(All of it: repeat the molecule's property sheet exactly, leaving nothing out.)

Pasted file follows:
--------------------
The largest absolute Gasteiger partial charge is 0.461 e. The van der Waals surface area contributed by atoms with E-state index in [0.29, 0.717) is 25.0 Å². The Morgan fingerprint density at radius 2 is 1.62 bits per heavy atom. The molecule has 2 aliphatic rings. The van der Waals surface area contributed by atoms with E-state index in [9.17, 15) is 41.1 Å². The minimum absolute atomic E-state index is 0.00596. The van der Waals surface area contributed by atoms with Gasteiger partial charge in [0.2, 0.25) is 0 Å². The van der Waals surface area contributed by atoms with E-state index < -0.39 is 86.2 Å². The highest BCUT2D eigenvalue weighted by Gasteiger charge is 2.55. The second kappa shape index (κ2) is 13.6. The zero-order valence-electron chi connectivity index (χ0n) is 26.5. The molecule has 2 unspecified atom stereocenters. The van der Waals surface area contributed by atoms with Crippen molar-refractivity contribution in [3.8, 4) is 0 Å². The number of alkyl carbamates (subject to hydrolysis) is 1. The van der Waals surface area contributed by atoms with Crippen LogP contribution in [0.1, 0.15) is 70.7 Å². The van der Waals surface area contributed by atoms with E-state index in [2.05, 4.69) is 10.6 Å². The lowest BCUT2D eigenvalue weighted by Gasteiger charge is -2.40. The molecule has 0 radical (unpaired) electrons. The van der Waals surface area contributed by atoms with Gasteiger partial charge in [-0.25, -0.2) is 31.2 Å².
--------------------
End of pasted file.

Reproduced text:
The largest absolute Gasteiger partial charge is 0.461 e. The van der Waals surface area contributed by atoms with E-state index in [0.29, 0.717) is 25.0 Å². The Morgan fingerprint density at radius 2 is 1.62 bits per heavy atom. The molecule has 2 aliphatic rings. The van der Waals surface area contributed by atoms with E-state index in [9.17, 15) is 41.1 Å². The minimum absolute atomic E-state index is 0.00596. The van der Waals surface area contributed by atoms with Gasteiger partial charge in [0.2, 0.25) is 0 Å². The van der Waals surface area contributed by atoms with E-state index < -0.39 is 86.2 Å². The highest BCUT2D eigenvalue weighted by Gasteiger charge is 2.55. The second kappa shape index (κ2) is 13.6. The zero-order valence-electron chi connectivity index (χ0n) is 26.5. The molecule has 2 unspecified atom stereocenters. The van der Waals surface area contributed by atoms with Crippen molar-refractivity contribution in [3.8, 4) is 0 Å². The number of alkyl carbamates (subject to hydrolysis) is 1. The van der Waals surface area contributed by atoms with Crippen LogP contribution in [0.1, 0.15) is 70.7 Å². The van der Waals surface area contributed by atoms with E-state index in [2.05, 4.69) is 10.6 Å². The lowest BCUT2D eigenvalue weighted by Gasteiger charge is -2.40. The molecule has 0 radical (unpaired) electrons. The van der Waals surface area contributed by atoms with Gasteiger partial charge in [-0.25, -0.2) is 31.2 Å².